They went from rags to loot.
A pair of former Manhattan homeless are back in the Big Apple during New York Fashion Week to celebrate their new clothing line – a favorite of high-profile celebrities including Rihanna, Post Malone, Bella Hadid and Jay Z .
It’s a far cry from their old days in New York.
“We were homeless for about two years,” Jimbo Williams, co-designer of LaRopa, told The Post, explaining that he and his business partner Aristotle Sanchez frequently spent the night in subways or parks.
“I never felt unsafe,” said Williams, now 28. “Maybe the only dangerous thing was the rats. If you sleep in the park, they will try to crawl on you.
He and Sanchez, 22, came from Toronto to New York in 2016, with $ 500 and the clothes on their backs, determined to make their way as designers. They started with a group of artists from Canada, but their friends all returned north of the border after deciding that life on the streets was not for them.
When they were lucky, Williams and Sanchez snuck into a quiet area of the Pennsylvania Hotel. Unused conference rooms were ideal, except when Williams’ snore alerted people to his presence. Sometimes the men would throw parties and meet local college kids willing to give them a night of radical-chic entertainment on their parents’ credit card.
“We slept in NYU and the girls checked us in in the dorms,” recalls Williams, a college dropout. (Sanchez dropped out of high school at age 17.)
The couple – who are self-taught in terms of sewing and design skills – have spent their waking hours jostling each other in thrift stores and repurposing used clothes for sale on Instagram. Eventually, they created their own website.
They missed the Wi-Fi of a McDonald’s near Astor Place, spending hours on social media developing the brand.
“We used to sneak into NYU and use the film scanner in the Tisch building,” Sanchez recalls, saying the technology was invaluable in bringing out their early designs. “You ask someone to connect you and you polish it up a bit.”
With their penchant for entrepreneurship, the couple said they had never shared much with other members of the city’s homeless population, many of whom either suffer from mental illness or “would just do heroin. “, as Williams said.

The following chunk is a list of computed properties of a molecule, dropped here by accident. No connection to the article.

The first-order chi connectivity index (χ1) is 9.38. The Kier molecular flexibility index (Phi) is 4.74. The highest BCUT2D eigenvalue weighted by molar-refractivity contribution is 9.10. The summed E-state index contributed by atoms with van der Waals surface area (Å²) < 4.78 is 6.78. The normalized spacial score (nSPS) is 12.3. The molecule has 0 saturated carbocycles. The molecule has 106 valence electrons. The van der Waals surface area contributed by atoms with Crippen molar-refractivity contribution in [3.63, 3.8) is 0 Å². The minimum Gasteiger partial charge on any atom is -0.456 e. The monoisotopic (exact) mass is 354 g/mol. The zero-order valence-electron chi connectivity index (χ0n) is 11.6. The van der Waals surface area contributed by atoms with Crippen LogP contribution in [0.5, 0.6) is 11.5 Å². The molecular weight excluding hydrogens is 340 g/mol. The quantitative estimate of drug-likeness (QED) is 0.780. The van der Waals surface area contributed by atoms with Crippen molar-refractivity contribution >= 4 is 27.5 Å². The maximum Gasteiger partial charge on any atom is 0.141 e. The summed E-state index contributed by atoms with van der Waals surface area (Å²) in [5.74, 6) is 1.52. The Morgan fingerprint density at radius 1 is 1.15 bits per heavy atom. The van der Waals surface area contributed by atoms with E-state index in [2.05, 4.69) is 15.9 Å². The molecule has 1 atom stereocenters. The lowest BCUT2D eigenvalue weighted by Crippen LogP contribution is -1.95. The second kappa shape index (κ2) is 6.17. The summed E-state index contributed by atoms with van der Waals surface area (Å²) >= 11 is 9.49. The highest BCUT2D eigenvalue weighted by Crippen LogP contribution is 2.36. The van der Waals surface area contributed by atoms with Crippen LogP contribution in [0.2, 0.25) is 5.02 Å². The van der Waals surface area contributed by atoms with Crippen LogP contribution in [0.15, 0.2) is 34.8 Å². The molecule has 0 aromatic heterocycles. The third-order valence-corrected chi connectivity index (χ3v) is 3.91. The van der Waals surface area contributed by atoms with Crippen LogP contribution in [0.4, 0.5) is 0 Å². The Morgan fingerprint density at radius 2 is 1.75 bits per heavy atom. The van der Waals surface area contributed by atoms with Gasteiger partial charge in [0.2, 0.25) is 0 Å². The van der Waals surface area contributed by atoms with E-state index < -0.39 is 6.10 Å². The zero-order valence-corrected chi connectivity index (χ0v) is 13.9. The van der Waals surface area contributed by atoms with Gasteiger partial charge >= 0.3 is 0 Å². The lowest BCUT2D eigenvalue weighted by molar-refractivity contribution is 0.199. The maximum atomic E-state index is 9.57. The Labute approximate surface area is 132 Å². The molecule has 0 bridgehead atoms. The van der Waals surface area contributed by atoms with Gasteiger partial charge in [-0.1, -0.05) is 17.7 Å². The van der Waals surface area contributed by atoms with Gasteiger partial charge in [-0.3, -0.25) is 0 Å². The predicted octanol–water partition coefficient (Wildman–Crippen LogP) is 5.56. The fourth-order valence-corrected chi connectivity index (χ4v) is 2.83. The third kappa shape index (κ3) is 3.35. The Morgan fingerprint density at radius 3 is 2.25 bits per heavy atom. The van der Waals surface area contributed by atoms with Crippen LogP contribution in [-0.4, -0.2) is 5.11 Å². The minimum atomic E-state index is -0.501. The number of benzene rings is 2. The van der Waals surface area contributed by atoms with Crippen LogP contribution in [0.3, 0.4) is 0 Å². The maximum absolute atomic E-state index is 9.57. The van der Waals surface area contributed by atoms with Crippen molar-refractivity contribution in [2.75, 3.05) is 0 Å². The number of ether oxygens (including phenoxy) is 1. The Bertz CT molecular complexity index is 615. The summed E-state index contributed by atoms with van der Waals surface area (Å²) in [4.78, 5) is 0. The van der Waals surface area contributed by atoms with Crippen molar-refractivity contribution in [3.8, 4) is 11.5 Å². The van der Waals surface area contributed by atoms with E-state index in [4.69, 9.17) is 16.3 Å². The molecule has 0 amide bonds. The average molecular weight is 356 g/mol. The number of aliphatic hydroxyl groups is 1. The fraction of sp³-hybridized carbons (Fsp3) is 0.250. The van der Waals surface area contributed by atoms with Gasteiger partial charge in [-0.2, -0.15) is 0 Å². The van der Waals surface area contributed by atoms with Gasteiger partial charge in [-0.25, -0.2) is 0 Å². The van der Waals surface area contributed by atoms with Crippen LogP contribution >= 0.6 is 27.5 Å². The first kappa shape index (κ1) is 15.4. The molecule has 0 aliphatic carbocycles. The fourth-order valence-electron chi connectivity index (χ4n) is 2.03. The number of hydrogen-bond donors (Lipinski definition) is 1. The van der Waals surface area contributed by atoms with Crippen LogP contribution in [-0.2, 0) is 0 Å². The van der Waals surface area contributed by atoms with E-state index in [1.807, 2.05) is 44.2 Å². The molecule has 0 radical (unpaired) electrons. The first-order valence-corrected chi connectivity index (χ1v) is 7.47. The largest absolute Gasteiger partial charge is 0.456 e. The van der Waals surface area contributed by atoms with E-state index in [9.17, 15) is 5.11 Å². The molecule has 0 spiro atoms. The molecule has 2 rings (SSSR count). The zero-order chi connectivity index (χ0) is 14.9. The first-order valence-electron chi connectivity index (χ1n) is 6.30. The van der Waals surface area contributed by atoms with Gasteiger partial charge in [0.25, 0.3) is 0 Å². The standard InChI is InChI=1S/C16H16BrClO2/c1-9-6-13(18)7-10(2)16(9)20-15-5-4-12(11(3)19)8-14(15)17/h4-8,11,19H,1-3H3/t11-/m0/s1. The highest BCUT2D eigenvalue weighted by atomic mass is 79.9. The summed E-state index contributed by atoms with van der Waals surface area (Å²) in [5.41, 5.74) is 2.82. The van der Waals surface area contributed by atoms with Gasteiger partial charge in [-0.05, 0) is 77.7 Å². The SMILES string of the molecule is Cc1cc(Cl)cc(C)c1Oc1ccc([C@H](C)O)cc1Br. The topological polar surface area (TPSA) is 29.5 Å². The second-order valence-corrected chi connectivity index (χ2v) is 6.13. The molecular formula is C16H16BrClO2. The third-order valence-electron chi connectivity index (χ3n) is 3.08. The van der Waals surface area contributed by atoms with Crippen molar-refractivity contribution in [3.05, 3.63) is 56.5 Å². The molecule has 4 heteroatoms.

“Me and Jimbo were so determined. We felt deep in our hearts that we had to be in New York and stay no matter what, ”Sanchez said. “It takes a lot of courage to be broke and homeless and know it will be worth it one day. “
They named the brand LaRopa – in Spanish for “clothes -” because, said Sanchez, “we are the masters of the clothes.”
Things took off around 2019 after rapper Playboi Carti started appearing on social media in their merch. A net of celebrities turned into a flood.
Eventually, there was enough stuff on the duo’s website to get them off the streets. But after an apartment in Brooklyn broke down, the designers took it as a sign and headed out west.
“We went to Los Angeles. The motels there are quite cheap and it was a big step in bringing us to a more stable way of life. And then we had a studio in LA, ”Sanchez told the Post.
Williams and Sanchez now employ 15 people and operate two stores in Los Angeles. They have a brand new store in Soho, which will open next month. Plans are underway for outposts in Las Vegas and Miami in 2022.
50 other stores around the world now carry their products, which are made in the United States. The line gained enough cult status in Los Angeles that someone spray-painted it outside the Chateau Marmont.
Jake Paul donned LaRopa during his brother’s infamous fight against Floyd Mayweather in June. Supermodel Hadid graces the company’s Instagram account in a LaRopa trucker hat and has also been pictured in her beanies.
Incredibly, the designers did everything without outside investors. Williams credits “the power of people and the power of the Internet.” We had zero dollars, but we had PhotoShop and Instagram and a website, and people were buying our products.
Many threads are adorned with eye-catching slogans like “P – sy Builds Strong Bones”, their most famous logo.
“It means empowering women. It’s the easiest way to look at it, ”said Williams. “Without p – sy, none of us would be here. It is our ode to women.
Although their store’s smooth opening takes place during iconic New York Fashion Week, the couple said their clothes rejected the “pretense” of the event.
That doesn’t mean their business is cheap, however. A denim jacket with 15 pockets sells for $ 2,000. Trucker hats sell for between $ 80 and $ 250. A signature “P — y Builds Strong Bones” rhinestone tee costs $ 100, with a tank top version available for $ 60.
Williams said the ideal client is “young, free-spirited, stylish” and ready to “challenge authority.” New age punk kids.
He gives them a little advice on life: “Never give up. If you have a dream and you can see it, you can make it come true.